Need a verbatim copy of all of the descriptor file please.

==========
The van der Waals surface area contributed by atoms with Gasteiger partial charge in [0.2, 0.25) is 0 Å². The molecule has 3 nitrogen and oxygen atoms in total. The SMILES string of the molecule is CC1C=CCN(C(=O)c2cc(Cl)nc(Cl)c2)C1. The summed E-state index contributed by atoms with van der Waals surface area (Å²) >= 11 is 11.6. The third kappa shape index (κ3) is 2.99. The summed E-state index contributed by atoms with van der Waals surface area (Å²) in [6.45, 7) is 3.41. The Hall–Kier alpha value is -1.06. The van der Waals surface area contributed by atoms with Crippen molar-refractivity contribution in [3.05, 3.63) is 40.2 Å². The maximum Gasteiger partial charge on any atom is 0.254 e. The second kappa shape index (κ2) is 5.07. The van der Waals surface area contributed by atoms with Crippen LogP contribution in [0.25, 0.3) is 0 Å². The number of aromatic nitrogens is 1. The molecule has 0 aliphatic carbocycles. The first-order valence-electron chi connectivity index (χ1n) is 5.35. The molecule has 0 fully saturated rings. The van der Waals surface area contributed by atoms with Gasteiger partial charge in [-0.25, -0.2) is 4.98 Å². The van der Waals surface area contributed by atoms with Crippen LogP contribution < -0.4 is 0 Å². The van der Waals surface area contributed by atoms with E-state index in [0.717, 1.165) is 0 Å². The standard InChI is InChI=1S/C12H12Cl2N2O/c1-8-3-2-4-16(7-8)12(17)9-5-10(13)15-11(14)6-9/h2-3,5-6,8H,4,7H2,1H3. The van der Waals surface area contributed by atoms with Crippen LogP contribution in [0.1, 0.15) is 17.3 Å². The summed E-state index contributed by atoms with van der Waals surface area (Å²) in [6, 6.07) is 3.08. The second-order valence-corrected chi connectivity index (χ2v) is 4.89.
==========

The van der Waals surface area contributed by atoms with Gasteiger partial charge in [0.2, 0.25) is 0 Å². The molecule has 3 nitrogen and oxygen atoms in total. The SMILES string of the molecule is CC1C=CCN(C(=O)c2cc(Cl)nc(Cl)c2)C1. The summed E-state index contributed by atoms with van der Waals surface area (Å²) >= 11 is 11.6. The third kappa shape index (κ3) is 2.99. The summed E-state index contributed by atoms with van der Waals surface area (Å²) in [6.45, 7) is 3.41. The Hall–Kier alpha value is -1.06. The van der Waals surface area contributed by atoms with Crippen molar-refractivity contribution in [3.05, 3.63) is 40.2 Å². The maximum Gasteiger partial charge on any atom is 0.254 e. The second kappa shape index (κ2) is 5.07. The van der Waals surface area contributed by atoms with Crippen LogP contribution in [0.25, 0.3) is 0 Å². The number of aromatic nitrogens is 1. The molecule has 0 aliphatic carbocycles. The first-order valence-electron chi connectivity index (χ1n) is 5.35. The molecule has 0 fully saturated rings. The van der Waals surface area contributed by atoms with Gasteiger partial charge in [-0.25, -0.2) is 4.98 Å². The van der Waals surface area contributed by atoms with Crippen LogP contribution < -0.4 is 0 Å². The van der Waals surface area contributed by atoms with E-state index in [0.717, 1.165) is 0 Å². The standard InChI is InChI=1S/C12H12Cl2N2O/c1-8-3-2-4-16(7-8)12(17)9-5-10(13)15-11(14)6-9/h2-3,5-6,8H,4,7H2,1H3. The van der Waals surface area contributed by atoms with Crippen LogP contribution in [0.1, 0.15) is 17.3 Å². The summed E-state index contributed by atoms with van der Waals surface area (Å²) in [6, 6.07) is 3.08. The second-order valence-corrected chi connectivity index (χ2v) is 4.89.